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My professor wrote: "If $R$ is any ring, $A$ is any abelian group and we define $ra = 0$ $\forall$ r $\in$ $R$ $\forall$ a $\in$ $A$, then $A$ will be a left $R$-module " but this statement is not clear for me, will this be the trivial module {0}, is my understanding right?

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    $\begingroup$ Your professor's statement is not true with the usual definition of module, which required that the multiplicative unit of $R$ act as the identity. $\endgroup$ – Qiaochu Yuan Sep 27 '17 at 8:23
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    $\begingroup$ @QiaochuYuan Your statement assumes that $R$ has a unit. That's not necessarily true (at least I think it's not). $\endgroup$ – Arthur Sep 27 '17 at 8:44
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    $\begingroup$ @QiaochuYuan I think my ring is not with unit or it can not be with unit because of the given condition. $\endgroup$ – Intuition Sep 27 '17 at 9:57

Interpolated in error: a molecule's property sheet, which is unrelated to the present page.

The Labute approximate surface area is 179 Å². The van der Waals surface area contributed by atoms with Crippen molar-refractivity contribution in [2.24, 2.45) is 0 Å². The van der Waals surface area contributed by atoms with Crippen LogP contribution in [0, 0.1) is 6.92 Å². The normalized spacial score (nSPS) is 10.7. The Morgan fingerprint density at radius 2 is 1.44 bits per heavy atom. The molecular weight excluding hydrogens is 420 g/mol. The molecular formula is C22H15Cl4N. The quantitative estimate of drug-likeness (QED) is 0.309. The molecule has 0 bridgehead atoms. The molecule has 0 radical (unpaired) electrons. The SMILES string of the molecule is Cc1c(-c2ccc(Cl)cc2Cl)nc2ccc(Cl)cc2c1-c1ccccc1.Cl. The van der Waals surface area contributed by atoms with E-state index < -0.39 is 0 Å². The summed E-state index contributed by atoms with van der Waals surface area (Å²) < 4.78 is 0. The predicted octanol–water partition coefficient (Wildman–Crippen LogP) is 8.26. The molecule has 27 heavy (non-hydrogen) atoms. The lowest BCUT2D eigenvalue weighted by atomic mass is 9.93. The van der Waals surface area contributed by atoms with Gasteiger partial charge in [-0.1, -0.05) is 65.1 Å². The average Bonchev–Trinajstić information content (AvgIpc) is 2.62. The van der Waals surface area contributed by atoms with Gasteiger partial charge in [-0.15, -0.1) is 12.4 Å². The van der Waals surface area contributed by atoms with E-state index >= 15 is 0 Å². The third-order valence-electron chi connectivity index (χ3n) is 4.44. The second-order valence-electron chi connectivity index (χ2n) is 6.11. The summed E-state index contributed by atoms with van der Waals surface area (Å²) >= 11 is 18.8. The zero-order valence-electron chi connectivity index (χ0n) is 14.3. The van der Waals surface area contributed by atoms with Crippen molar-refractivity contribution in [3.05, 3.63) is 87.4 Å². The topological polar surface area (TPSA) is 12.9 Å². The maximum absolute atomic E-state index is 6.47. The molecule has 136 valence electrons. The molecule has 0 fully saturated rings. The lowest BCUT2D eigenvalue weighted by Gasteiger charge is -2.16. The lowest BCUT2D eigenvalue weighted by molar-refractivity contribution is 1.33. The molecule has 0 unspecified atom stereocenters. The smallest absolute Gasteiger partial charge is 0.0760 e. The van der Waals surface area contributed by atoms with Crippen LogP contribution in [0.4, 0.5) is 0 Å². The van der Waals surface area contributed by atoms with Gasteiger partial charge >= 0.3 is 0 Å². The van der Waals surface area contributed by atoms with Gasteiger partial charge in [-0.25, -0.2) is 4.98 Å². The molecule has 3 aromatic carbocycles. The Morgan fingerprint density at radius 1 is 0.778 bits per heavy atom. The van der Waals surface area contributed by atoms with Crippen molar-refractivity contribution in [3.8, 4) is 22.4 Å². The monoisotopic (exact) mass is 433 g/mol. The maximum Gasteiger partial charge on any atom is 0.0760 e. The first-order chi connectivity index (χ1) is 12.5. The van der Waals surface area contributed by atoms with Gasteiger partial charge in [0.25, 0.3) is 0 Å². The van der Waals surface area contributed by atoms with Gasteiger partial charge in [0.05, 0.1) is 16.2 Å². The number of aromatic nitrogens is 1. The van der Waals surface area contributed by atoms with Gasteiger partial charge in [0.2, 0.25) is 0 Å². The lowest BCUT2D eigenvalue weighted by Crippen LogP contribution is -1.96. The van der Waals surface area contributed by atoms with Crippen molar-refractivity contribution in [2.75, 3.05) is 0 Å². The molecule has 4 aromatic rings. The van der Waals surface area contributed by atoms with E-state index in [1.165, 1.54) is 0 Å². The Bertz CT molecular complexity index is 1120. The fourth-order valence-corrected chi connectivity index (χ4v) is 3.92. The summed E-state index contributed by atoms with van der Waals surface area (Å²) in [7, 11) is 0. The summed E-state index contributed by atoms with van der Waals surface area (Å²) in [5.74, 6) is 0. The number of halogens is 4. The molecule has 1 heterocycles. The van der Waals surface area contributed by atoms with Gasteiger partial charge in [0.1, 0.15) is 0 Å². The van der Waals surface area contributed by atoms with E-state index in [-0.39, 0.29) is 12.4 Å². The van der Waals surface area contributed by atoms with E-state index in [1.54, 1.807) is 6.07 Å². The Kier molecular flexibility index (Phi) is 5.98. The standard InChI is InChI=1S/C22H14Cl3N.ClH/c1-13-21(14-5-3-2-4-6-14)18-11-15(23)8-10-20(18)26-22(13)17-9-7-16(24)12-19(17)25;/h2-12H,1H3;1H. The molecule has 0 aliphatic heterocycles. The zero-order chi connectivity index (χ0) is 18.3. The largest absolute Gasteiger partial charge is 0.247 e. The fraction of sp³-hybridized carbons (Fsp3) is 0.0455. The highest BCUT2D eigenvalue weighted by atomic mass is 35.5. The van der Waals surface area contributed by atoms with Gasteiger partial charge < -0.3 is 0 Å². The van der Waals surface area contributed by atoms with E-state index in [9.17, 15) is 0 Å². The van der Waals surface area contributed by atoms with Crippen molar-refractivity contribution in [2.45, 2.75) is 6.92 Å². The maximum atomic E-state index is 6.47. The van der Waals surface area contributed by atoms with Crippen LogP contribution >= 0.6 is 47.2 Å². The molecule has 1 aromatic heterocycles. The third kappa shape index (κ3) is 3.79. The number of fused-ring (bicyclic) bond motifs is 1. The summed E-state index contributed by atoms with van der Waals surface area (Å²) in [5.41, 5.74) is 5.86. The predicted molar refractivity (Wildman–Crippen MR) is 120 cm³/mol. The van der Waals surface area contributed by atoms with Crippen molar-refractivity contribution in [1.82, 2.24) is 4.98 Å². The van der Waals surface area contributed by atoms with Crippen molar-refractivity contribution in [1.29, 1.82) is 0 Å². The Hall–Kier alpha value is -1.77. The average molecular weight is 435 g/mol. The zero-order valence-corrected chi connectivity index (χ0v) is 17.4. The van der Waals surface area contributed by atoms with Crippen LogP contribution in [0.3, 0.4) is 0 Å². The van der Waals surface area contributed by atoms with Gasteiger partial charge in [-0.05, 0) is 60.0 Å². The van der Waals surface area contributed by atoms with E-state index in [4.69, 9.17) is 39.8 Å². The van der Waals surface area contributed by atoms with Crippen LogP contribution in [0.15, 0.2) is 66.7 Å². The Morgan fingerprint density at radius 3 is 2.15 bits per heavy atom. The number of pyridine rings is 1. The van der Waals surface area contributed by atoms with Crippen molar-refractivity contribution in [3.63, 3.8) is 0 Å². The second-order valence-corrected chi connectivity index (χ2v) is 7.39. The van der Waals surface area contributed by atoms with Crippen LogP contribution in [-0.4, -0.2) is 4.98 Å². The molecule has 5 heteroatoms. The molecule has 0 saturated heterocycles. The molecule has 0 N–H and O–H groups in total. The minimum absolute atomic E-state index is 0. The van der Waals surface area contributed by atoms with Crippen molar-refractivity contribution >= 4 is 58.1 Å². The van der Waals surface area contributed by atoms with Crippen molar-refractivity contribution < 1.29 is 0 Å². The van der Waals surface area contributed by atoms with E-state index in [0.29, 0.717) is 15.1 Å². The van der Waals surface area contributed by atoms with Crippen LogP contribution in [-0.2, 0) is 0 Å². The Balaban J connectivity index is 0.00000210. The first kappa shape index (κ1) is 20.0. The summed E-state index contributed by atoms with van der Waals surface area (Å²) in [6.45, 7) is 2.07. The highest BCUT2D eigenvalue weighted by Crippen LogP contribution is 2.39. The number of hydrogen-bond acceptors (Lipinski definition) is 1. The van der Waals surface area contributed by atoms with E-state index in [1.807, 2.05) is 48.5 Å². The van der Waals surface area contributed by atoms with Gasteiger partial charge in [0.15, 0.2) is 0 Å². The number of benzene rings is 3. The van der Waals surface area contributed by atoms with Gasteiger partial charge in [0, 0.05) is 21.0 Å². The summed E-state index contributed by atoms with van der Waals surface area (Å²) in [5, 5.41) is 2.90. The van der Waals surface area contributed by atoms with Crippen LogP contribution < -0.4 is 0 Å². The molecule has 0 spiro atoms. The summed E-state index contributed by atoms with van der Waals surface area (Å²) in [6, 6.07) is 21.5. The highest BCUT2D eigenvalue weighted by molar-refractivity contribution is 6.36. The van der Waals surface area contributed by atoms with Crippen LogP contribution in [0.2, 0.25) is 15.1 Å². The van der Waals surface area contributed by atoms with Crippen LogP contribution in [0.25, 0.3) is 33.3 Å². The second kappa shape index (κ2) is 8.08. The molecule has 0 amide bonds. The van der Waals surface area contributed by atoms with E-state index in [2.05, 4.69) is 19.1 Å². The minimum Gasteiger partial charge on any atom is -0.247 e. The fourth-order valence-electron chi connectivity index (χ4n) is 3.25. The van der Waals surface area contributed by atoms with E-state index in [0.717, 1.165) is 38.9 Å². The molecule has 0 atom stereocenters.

• $\begingroup$ It's a bad convention to have "ring" mean "not-necessarily-unital ring" without any explanation. Most mathematicians don't use this convention so it's just confusing. $\endgroup$ – Qiaochu Yuan Sep 27 '17 at 17:57
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No. The trivial module has a single element (usually denoted by $0$). Besides that, I don't understand what's not clear about the statement. All module axioms are satisfied, right?!

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  • $\begingroup$ yes all axioms are satisfied....but the given condition leads to that the ring action on the elements of $A$ always leads to 0....right? what is the importance of this type of modules? $\endgroup$ – Intuition Sep 27 '17 at 9:54
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    $\begingroup$ @Intuition You are right. Now, about the importance… That's like asking what's the importance of the null matrix. It is the most basic exemple of module, and it can be defined on any abelian group. $\endgroup$ – José Carlos Santos Sep 27 '17 at 9:59

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